"Private equity, in finance, is an asset class consisting of equity securities in operating companies that are not publicly traded on a stock exchange ... Capital for private equity is raised primarily from institutional investors."
Therefore, anyone who professionally invests money into private companies is in the Private Equity business. If it is in the early stages of a company, it is called Venture Capital.
The VC Formula
When I got into VC as an intern and then an analyst at Redpoint Ventures, I sat on a 50 minute flight from SF to LA with a principal at a VC fund. I think we had 3 beers on the flight (sweet drink tickets) and I walked away with a better idea of what VCs really do and 2 sheets of marked up scrap paper that I still have today. Who needs an MBA when you’ve got time to kill on Southwest?
Basically, VC’s are money managers. They are just like your guy at Merrill Lynch who is telling you to diversify your portfolio to decrease risk. They want to support entrepreneurs but in the end their main goal is to provide their investors with the best return possible. Some people like to think that working in VC is about taking big risks. In reality, it is about managing risk.
First let’s take a look at the traditional fund types and the levels of risk that they prefer.
2. B Round
3. Late Stage/Growth
- These are traditional early stage funds like Sequoia, KPCB, Redpoint, etc. They are looking to fund transformational businesses and aim for returns of 10x+ on their best investments and IRR’s or 25%+ over 7-10 years.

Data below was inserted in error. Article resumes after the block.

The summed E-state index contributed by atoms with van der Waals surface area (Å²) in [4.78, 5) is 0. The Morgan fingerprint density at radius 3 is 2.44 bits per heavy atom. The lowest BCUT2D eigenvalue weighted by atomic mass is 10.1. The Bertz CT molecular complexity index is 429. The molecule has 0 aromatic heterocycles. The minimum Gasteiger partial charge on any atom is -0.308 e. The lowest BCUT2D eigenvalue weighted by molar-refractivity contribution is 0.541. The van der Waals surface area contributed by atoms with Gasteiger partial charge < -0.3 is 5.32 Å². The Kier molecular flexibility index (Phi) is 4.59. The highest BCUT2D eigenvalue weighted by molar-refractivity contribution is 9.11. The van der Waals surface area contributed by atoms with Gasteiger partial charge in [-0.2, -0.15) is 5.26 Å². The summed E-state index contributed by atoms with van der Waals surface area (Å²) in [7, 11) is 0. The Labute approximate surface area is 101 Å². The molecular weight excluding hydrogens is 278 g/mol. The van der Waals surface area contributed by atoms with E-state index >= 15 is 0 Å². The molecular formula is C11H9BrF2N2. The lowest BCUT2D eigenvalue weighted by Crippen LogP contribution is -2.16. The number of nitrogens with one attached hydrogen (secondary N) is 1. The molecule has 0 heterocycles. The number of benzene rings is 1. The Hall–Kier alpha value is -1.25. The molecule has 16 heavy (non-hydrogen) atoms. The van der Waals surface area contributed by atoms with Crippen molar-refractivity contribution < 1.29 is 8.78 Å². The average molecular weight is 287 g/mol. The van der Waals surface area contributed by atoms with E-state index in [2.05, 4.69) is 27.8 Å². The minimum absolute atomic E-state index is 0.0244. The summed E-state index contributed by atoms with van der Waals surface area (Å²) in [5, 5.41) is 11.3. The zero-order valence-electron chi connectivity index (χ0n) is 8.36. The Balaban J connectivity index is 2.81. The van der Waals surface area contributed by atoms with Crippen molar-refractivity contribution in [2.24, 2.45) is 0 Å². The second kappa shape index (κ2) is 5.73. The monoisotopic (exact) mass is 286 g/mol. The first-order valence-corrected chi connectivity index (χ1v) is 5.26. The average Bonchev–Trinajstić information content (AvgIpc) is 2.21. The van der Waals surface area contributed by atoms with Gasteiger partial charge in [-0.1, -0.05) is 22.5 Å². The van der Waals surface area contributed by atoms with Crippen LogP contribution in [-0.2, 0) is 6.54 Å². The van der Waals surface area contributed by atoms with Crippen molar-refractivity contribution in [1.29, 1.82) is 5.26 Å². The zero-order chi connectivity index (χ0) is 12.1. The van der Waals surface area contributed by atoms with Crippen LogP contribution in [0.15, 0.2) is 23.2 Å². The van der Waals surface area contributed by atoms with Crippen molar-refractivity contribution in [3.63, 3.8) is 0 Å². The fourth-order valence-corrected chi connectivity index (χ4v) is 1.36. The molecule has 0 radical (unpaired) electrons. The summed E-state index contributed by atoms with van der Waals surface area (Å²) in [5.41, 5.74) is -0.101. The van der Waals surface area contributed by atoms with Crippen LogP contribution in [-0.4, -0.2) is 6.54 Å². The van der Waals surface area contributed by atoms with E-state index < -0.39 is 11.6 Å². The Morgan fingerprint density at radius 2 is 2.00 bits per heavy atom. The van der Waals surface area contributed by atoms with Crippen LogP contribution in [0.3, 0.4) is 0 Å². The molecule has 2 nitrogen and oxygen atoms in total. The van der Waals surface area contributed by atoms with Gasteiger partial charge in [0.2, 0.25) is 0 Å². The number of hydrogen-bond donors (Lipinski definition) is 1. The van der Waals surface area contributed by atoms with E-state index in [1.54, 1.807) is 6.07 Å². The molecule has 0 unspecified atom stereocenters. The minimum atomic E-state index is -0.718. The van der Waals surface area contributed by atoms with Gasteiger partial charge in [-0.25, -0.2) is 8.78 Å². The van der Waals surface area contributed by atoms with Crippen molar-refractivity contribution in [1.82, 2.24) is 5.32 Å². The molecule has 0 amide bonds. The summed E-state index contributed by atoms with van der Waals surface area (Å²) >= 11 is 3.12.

- The best funds can demand more than the 2% management fee and 20% carry that is considered the norm in private equity. I’ve heard of funds taking higher management fees in the early years of the fund and 30% carry. in general the partners in these funds invest alongside major institutional investors such as the Harvard or Yale Endowment.
- They often invest ~$3-5M and can demand 40% of a company. They will continue to invest on follow-on rounds to maintain a high percentage.
- They will invest in startups with high levels of team, market, and technical risk. Most of the time there isn’t any financial data to analyze. Startups might put some financial projections on the last slide of their deck, but nobody pays it much attention.
- In the long run many of their investments will fail, some will break even, a few will return 2-5xs on the investment and one or two will hit it out of the park and return the entire fund.
2. B round
- These funds like to invest in companies that are a little further along than the early stage funds. Generally there is less technical risk on the table and part of the team has been built out.
- Since some of the risk is off the table and generally another institutional fund has already made an investment, valuations are higher and thus the new investor is not able to obtain as much of the company as they might like.
- Since these funds are supposed to be “safer,” they don’t promise their investors as high of a return as early stage funds. They aim for 5-10x returns on their best investments and since they expect fewer strikeouts, they aim for a 20%+ IRR.
- Dag Ventures is a typical fund in this space. Their approach is to build relationships and join the best early stage funds (Sequoia) in the second round of financing. In good times, these funds will do well. In bad times, they will get crushed. In my opinion, this is probably the worst stage to be an investor.
3. Late Stage/Growth
- Less risk = Less reward
- Aim for 2-5x return on individual investments and 2-3 years to an exit/IPO. They expect that they won’t lose money on many investments but won’t have huge winners.
- They are investing in companies that have a full team, revenues, products, sales people, etc. This is basically financial engineering - you can see where the company is going, it just needs a quick influx of cash to get there.
- Strong funds in this space are TCV, Summit, Oak, etc.